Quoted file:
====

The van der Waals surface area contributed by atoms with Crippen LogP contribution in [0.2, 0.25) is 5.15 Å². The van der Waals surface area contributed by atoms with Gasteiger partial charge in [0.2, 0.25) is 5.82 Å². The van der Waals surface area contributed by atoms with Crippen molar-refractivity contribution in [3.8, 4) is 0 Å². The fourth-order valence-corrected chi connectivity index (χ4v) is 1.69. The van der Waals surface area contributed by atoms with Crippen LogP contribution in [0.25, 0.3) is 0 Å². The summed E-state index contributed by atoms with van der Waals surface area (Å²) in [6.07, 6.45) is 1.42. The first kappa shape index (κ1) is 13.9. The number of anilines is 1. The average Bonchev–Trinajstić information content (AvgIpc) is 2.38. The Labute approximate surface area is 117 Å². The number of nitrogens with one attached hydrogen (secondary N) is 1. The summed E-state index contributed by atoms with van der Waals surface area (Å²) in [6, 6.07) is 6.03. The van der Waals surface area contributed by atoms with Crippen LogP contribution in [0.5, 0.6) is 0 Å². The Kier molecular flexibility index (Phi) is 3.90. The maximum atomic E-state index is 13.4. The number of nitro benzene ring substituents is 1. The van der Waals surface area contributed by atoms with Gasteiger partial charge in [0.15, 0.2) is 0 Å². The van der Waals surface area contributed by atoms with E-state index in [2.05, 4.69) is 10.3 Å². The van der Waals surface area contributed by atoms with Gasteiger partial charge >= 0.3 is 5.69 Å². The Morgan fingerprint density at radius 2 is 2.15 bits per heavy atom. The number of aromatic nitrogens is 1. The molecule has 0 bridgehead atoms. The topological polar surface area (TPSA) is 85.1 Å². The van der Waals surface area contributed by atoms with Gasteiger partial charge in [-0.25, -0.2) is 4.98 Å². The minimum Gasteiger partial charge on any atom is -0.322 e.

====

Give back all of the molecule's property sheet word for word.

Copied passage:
The van der Waals surface area contributed by atoms with Crippen LogP contribution in [0.2, 0.25) is 5.15 Å². The van der Waals surface area contributed by atoms with Gasteiger partial charge in [0.2, 0.25) is 5.82 Å². The van der Waals surface area contributed by atoms with Crippen molar-refractivity contribution in [3.8, 4) is 0 Å². The fourth-order valence-corrected chi connectivity index (χ4v) is 1.69. The van der Waals surface area contributed by atoms with Crippen LogP contribution in [0.25, 0.3) is 0 Å². The summed E-state index contributed by atoms with van der Waals surface area (Å²) in [6.07, 6.45) is 1.42. The first kappa shape index (κ1) is 13.9. The number of anilines is 1. The average Bonchev–Trinajstić information content (AvgIpc) is 2.38. The Labute approximate surface area is 117 Å². The number of nitrogens with one attached hydrogen (secondary N) is 1. The summed E-state index contributed by atoms with van der Waals surface area (Å²) in [6, 6.07) is 6.03. The van der Waals surface area contributed by atoms with Crippen LogP contribution in [0.5, 0.6) is 0 Å². The Kier molecular flexibility index (Phi) is 3.90. The maximum atomic E-state index is 13.4. The number of nitro benzene ring substituents is 1. The van der Waals surface area contributed by atoms with Gasteiger partial charge in [0.15, 0.2) is 0 Å². The van der Waals surface area contributed by atoms with E-state index in [2.05, 4.69) is 10.3 Å². The van der Waals surface area contributed by atoms with Gasteiger partial charge >= 0.3 is 5.69 Å². The Morgan fingerprint density at radius 2 is 2.15 bits per heavy atom. The number of aromatic nitrogens is 1. The molecule has 0 bridgehead atoms. The topological polar surface area (TPSA) is 85.1 Å². The van der Waals surface area contributed by atoms with Gasteiger partial charge in [-0.25, -0.2) is 4.98 Å². The minimum Gasteiger partial charge on any atom is -0.322 e.